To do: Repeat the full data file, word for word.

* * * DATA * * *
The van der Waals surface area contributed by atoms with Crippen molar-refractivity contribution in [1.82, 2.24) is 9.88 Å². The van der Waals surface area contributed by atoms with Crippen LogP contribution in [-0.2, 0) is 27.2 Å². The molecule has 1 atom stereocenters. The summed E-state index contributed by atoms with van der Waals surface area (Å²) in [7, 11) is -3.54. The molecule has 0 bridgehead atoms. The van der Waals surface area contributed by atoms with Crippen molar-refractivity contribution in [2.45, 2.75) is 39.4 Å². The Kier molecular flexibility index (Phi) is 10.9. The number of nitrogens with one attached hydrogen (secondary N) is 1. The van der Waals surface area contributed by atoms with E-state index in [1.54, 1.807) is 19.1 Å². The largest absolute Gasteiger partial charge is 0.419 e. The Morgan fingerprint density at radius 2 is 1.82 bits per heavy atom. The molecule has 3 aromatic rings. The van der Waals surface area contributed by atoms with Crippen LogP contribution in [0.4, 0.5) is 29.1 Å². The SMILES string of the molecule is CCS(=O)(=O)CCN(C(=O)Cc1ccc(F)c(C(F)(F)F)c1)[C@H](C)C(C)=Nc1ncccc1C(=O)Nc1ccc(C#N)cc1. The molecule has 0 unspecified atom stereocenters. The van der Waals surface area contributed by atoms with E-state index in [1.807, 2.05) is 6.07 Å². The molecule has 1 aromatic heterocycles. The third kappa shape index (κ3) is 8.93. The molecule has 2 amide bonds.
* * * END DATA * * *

The van der Waals surface area contributed by atoms with Crippen molar-refractivity contribution in [1.82, 2.24) is 9.88 Å². The van der Waals surface area contributed by atoms with Crippen LogP contribution in [-0.2, 0) is 27.2 Å². The molecule has 1 atom stereocenters. The summed E-state index contributed by atoms with van der Waals surface area (Å²) in [7, 11) is -3.54. The molecule has 0 bridgehead atoms. The van der Waals surface area contributed by atoms with Crippen molar-refractivity contribution in [2.45, 2.75) is 39.4 Å². The Kier molecular flexibility index (Phi) is 10.9. The number of nitrogens with one attached hydrogen (secondary N) is 1. The van der Waals surface area contributed by atoms with E-state index in [1.54, 1.807) is 19.1 Å². The largest absolute Gasteiger partial charge is 0.419 e. The Morgan fingerprint density at radius 2 is 1.82 bits per heavy atom. The molecule has 3 aromatic rings. The van der Waals surface area contributed by atoms with Crippen LogP contribution in [0.4, 0.5) is 29.1 Å². The SMILES string of the molecule is CCS(=O)(=O)CCN(C(=O)Cc1ccc(F)c(C(F)(F)F)c1)[C@H](C)C(C)=Nc1ncccc1C(=O)Nc1ccc(C#N)cc1. The molecule has 0 unspecified atom stereocenters. The van der Waals surface area contributed by atoms with E-state index in [1.807, 2.05) is 6.07 Å². The molecule has 1 aromatic heterocycles. The third kappa shape index (κ3) is 8.93. The molecule has 2 amide bonds.